Disadvantages of reforming for supplying fuel cells

The reformer–fuel-cell system is still being researched but in the near term, systems would continue to run on existing fuels, such as natural gas or gasoline or diesel. However, there is an active debate about whether using these fuels to make hydrogen is beneficial while global warming is an issue. Fossil fuel reforming does not eliminate carbon dioxide release into the atmosphere but reduces the carbon dioxide emissions and nearly eliminates Carbon monoxide emissions as compared to the burning of conventional fuels due to increased efficiency and fuel cell characteristics.[11] However, by turning the release of carbon dioxide into a point source rather than distributed release, carbon capture and storage becomes a possibility, which would prevent the carbon dioxide's release to the atmosphere, while adding to the cost of the process.

The cost of hydrogen production by reforming fossil fuels depends on the scale at which it is done, the capital cost of the reformer and the efficiency of the unit, so that whilst it may cost only a few dollars per kilogram of hydrogen at industrial scale, it could be more expensive at the smaller scale needed for fuel cells.[12]

Current challenges with reformers supplying fuel cells

However, there are several challenges associated with this technology:

  • The reforming reaction takes place at high temperatures, making it slow to start up and requiring costly high temperature materials.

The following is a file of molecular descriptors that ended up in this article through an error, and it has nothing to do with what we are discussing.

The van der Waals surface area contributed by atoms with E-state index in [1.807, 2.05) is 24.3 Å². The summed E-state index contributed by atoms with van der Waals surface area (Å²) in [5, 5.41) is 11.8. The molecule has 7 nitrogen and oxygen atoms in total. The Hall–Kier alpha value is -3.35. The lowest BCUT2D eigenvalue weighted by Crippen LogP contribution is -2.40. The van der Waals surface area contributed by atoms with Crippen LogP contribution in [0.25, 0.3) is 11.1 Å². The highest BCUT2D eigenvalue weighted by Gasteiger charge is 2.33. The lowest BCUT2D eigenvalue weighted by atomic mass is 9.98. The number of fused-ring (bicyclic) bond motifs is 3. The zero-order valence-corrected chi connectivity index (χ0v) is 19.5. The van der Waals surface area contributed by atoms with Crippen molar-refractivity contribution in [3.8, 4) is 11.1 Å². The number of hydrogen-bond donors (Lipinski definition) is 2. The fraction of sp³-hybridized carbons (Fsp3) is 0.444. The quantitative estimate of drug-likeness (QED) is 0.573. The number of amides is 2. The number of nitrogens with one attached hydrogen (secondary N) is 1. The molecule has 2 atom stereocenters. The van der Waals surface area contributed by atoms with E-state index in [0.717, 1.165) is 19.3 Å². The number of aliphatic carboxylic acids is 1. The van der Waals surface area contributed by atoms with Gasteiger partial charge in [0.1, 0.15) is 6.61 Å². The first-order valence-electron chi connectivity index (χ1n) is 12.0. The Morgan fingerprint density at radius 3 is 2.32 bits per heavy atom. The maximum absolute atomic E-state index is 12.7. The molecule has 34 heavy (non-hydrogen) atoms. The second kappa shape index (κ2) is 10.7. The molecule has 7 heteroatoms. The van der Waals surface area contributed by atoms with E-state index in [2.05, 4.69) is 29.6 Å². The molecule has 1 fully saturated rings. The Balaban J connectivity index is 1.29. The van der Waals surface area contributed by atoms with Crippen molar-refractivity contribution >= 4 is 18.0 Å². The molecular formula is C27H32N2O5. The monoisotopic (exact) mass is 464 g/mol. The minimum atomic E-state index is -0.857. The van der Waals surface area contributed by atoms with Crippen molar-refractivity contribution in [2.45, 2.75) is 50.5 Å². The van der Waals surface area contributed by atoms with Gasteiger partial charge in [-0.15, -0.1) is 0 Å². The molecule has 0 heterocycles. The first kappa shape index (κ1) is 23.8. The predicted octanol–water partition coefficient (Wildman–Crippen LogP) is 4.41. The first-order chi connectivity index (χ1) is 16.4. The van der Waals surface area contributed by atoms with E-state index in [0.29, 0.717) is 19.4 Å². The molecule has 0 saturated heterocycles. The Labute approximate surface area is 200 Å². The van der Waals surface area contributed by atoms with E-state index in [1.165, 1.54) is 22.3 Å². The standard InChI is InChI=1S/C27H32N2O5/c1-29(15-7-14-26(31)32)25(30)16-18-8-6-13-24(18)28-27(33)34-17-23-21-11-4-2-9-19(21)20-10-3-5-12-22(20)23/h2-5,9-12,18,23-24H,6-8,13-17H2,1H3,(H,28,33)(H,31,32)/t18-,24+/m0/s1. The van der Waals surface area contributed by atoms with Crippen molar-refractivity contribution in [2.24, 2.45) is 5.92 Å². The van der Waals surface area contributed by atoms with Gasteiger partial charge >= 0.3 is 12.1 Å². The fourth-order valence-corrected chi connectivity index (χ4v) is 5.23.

• Sulfur compounds in the fuel will poison certain catalysts, making it difficult to run this type of system from ordinary gasoline. Some new technologies have overcome this challenge with sulfur-tolerant catalysts.
  • Low temperature polymer fuel cell membranes can be poisoned by the carbon monoxide (CO) produced by the reactor, making it necessary to include complex CO-removal systems. Solid oxide fuel cells (SOFC) and molten carbonate fuel cells (MCFC) do not have this problem, but operate at higher temperatures, slowing start-up time, and requiring costly materials and bulky insulation.
  • The thermodynamic efficiency of the process is between 70% and 85% (LHV basis) depending on the purity of the hydrogen product.


  1. "Fossil fuel processor". 
  2. Wyszynski, Miroslaw L.; Megaritis, Thanos; Lehrle, Roy S. (2001). Hydrogen from Exhaust Gas Fuel Reforming: Greener, Leaner and Smoother Engines (PDF) (Technical report). Future Power Systems Group, The University of Birmingham. 
  3. "Commonly used fuel reforming today". 
  4. Dresselhaus, Mildred S.; Buchanan, Michelle V. (2004). The Hydrogen Economy (PDF) (Technical report).  |first1= missing |last1= in Authors list (help)
  5. Nitrogen (Fixed)—Ammonia (PDF) (Report). United States Geological Survey. January 2005. 
  6. "Hydrogen Production – Steam Methane Reforming (SMR)" (PDF), Hydrogen Fact Sheet, archived from the original (PDF) on 4 February 2006, retrieved 28 August 2014 
  7. "Atmospheric Emissions". 
  8. "Wärtsilä Launches GasReformer Product For Turning Oil Production Gas Into Energy". Marine Insight. 18 March 2013. 
  9. "Method of operating a gas engine plant and fuel feeding system of a gas engine". 
  10. Advantage of fossil fuel reforming
  11. Fossil fuel reforming not eliminating any carbon dioxides
  12. A realistic look at hydrogen price projections

See also

fr:Dihydrogène#Production par reformage d'hydrocarbures